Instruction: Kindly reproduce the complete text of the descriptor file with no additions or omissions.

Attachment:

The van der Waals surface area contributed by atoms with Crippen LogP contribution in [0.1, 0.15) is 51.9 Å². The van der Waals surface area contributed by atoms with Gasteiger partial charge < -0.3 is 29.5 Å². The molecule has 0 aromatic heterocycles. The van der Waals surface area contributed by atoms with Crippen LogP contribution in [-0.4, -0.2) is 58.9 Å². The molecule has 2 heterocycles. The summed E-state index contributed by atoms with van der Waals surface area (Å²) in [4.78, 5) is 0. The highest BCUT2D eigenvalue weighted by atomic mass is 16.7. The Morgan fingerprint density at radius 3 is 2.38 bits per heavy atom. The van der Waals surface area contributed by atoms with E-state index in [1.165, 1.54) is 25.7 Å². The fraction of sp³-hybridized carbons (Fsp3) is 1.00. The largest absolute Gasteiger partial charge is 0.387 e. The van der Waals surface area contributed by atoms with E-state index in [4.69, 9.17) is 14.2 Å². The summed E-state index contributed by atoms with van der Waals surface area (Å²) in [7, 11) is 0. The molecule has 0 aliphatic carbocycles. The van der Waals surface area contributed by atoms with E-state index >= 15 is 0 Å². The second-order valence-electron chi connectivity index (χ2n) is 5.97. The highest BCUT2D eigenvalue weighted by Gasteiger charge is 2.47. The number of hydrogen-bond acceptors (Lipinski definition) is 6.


The van der Waals surface area contributed by atoms with Crippen LogP contribution in [0.1, 0.15) is 51.9 Å². The van der Waals surface area contributed by atoms with Gasteiger partial charge < -0.3 is 29.5 Å². The molecule has 0 aromatic heterocycles. The van der Waals surface area contributed by atoms with Crippen LogP contribution in [-0.4, -0.2) is 58.9 Å². The molecule has 2 heterocycles. The summed E-state index contributed by atoms with van der Waals surface area (Å²) in [4.78, 5) is 0. The highest BCUT2D eigenvalue weighted by atomic mass is 16.7. The Morgan fingerprint density at radius 3 is 2.38 bits per heavy atom. The van der Waals surface area contributed by atoms with E-state index in [1.165, 1.54) is 25.7 Å². The fraction of sp³-hybridized carbons (Fsp3) is 1.00. The largest absolute Gasteiger partial charge is 0.387 e. The van der Waals surface area contributed by atoms with E-state index in [4.69, 9.17) is 14.2 Å². The summed E-state index contributed by atoms with van der Waals surface area (Å²) in [7, 11) is 0. The molecule has 0 aliphatic carbocycles. The van der Waals surface area contributed by atoms with E-state index >= 15 is 0 Å². The second-order valence-electron chi connectivity index (χ2n) is 5.97. The highest BCUT2D eigenvalue weighted by Gasteiger charge is 2.47. The number of hydrogen-bond acceptors (Lipinski definition) is 6.